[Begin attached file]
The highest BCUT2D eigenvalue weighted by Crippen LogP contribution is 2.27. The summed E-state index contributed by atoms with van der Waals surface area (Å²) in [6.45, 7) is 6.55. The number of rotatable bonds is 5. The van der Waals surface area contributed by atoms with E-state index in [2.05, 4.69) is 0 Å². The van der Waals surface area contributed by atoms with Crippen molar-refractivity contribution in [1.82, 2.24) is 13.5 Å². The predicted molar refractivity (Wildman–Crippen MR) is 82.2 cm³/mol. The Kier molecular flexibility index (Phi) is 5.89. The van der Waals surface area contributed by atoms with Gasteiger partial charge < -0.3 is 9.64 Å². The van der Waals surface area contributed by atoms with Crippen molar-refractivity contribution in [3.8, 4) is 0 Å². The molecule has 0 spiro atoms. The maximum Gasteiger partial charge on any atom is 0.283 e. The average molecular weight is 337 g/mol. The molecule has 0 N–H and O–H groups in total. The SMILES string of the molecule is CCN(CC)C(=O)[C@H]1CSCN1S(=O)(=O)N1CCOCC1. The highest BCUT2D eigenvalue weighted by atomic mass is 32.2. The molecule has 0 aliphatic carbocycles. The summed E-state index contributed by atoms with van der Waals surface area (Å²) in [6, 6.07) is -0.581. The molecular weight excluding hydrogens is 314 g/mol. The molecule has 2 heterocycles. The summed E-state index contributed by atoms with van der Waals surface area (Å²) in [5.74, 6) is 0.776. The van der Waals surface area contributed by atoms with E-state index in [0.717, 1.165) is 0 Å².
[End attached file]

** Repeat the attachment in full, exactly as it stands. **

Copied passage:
The highest BCUT2D eigenvalue weighted by Crippen LogP contribution is 2.27. The summed E-state index contributed by atoms with van der Waals surface area (Å²) in [6.45, 7) is 6.55. The number of rotatable bonds is 5. The van der Waals surface area contributed by atoms with E-state index in [2.05, 4.69) is 0 Å². The van der Waals surface area contributed by atoms with Crippen molar-refractivity contribution in [1.82, 2.24) is 13.5 Å². The predicted molar refractivity (Wildman–Crippen MR) is 82.2 cm³/mol. The Kier molecular flexibility index (Phi) is 5.89. The van der Waals surface area contributed by atoms with Gasteiger partial charge < -0.3 is 9.64 Å². The van der Waals surface area contributed by atoms with Crippen molar-refractivity contribution in [3.8, 4) is 0 Å². The molecule has 0 spiro atoms. The maximum Gasteiger partial charge on any atom is 0.283 e. The average molecular weight is 337 g/mol. The molecule has 0 N–H and O–H groups in total. The SMILES string of the molecule is CCN(CC)C(=O)[C@H]1CSCN1S(=O)(=O)N1CCOCC1. The highest BCUT2D eigenvalue weighted by atomic mass is 32.2. The molecule has 0 aliphatic carbocycles. The summed E-state index contributed by atoms with van der Waals surface area (Å²) in [6, 6.07) is -0.581. The molecular weight excluding hydrogens is 314 g/mol. The molecule has 2 heterocycles. The summed E-state index contributed by atoms with van der Waals surface area (Å²) in [5.74, 6) is 0.776. The van der Waals surface area contributed by atoms with E-state index in [0.717, 1.165) is 0 Å².